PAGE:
And that’s probably the weirdest thing about the project. I’m learning tons about Memphis, especially the weird in-the-crack bits that fascinate me so much, and I’m learning to be a better writer , BUT, I’m not remembering the stories that I’m learning for and from. They’re like sketches in an artist’s notebook.

Oh, I did hear that the project came up at some kind of official Memphis cultural/business meeting thing. They talked about it as an example of how Memphis isn’t a standard city/market, and we find our own ways to do things.

Yes, I think I would agree that me absolutely losing my mind is my own way of doing things.

This weekend was the first 48 hour Memphis Music Launch, presented by the Memphis Music Foundation, EmergeMemphis and the Launchpad – basically a whole bunch of nonprofits dedicated to improving Memphis.

The concept was that people could pitch any kind of music or business music idea to the other participants. Then, 8 pitches would be picked to have groups work on that idea for 48 hours, presenting at the end of the weekend. From there only four groups would move forward to a showcase show at the New Daisy in July, with the winner getting a record deal and other awesome prizes.

Laurel did a lot of the collateral design work for the project at Archer, and thought that it might be something fun for us to do. You know, do some design work, maybe build a website for a band that needed work.

Like all of our Bad Ideas, this ballooned into something much bigger than we expected.

We ended up working with a group of 8 musicians who were strangers on Friday, and by Sunday were making music that I really feel represents the modern diversity of Memphis and America as a whole. We named them The Delta Collective, and ended up taking over all of their marketing/legal/business research while they got to the business of writing and recording.

And my God did they knock that part of it out of the park.

At then end of the weekend, we presented the band, their music and all of the planning we’d done. I took over the business end of the presentation, and from the audience feedback, we were the best of the bunch.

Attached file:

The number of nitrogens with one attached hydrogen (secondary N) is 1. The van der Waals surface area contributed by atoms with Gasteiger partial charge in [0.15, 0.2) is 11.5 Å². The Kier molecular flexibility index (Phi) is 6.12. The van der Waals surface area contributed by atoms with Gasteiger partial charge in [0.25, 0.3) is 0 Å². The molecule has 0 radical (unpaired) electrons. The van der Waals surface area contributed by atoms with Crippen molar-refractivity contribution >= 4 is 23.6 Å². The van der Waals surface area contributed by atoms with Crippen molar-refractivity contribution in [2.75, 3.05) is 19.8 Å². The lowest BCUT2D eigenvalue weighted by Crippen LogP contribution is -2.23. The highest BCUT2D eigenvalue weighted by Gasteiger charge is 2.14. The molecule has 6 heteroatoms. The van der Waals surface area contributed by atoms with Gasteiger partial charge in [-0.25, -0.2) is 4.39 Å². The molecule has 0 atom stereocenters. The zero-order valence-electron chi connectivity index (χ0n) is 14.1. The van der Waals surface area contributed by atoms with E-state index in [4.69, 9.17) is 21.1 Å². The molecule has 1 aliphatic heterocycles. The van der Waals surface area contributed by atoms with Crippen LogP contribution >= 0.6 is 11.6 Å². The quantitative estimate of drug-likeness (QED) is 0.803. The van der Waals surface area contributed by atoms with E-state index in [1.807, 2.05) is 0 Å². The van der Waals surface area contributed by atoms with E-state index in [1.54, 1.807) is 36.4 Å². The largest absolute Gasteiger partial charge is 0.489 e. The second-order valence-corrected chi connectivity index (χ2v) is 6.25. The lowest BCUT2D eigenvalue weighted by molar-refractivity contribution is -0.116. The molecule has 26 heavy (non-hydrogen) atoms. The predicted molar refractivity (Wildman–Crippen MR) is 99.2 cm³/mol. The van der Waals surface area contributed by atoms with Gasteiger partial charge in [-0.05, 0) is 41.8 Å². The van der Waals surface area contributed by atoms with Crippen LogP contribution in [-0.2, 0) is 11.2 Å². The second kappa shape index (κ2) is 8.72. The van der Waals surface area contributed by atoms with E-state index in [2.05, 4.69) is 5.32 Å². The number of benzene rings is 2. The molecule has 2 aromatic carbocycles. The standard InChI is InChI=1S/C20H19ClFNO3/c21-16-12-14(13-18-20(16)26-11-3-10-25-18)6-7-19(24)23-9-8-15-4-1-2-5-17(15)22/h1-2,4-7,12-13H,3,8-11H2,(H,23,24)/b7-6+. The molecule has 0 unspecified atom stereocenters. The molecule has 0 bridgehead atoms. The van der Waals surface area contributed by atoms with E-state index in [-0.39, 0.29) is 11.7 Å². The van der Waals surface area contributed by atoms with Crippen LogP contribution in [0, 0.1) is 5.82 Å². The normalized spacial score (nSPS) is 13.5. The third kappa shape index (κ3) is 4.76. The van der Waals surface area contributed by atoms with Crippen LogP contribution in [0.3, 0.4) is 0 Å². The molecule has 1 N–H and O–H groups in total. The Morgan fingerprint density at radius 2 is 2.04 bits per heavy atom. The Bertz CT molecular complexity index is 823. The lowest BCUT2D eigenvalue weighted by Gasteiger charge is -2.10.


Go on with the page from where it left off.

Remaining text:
I’ll never forget when the judges came back after their deliberations.

“Now, here are the winners in no particular order…
The Delta Collective…”

So, they’re moving on to the showcase in July, with L and I acting as publicists/shepherds/managers/enablers.

You can check out the final product at the website we built:

That’ll also lead you all of our social media stuff, too.

We’ve got 90 days to do as much as we can with these guys, who were, just 48 hours ago, total strangers.

No idea what’ll happen in that or beyond that, but at least for the weekend, those six people and the two of us had our lives changed for the better.

I just wish I could have a weekend after that weekend. Our yard needs to be cut badly, ha.

Today marks the completion of one month’s worth of Fast Fictions over at

The project’s been more or less what I’ve expected, so far. I can feel the edges of my brain starting to fray, but I don’t feel completely overwhelmed, which was a real concern of mine. I think I’ll actually be able to pull this off.

I was originally writing in chunks, where I’d sit down for four or five hours and bang out a half dozen pieces. I’d leave the final review for the day they were supposed to go up, so I felt like I was sticking to the “One-Story-A-Day” bit. But now I am doing the one-a-day from scratch method. Which is a lot riskier, but I feel more rewarding. This is all about me becoming a better writer, and cramming it all into one day then faffing about for the rest of the week wasn’t doing me any good.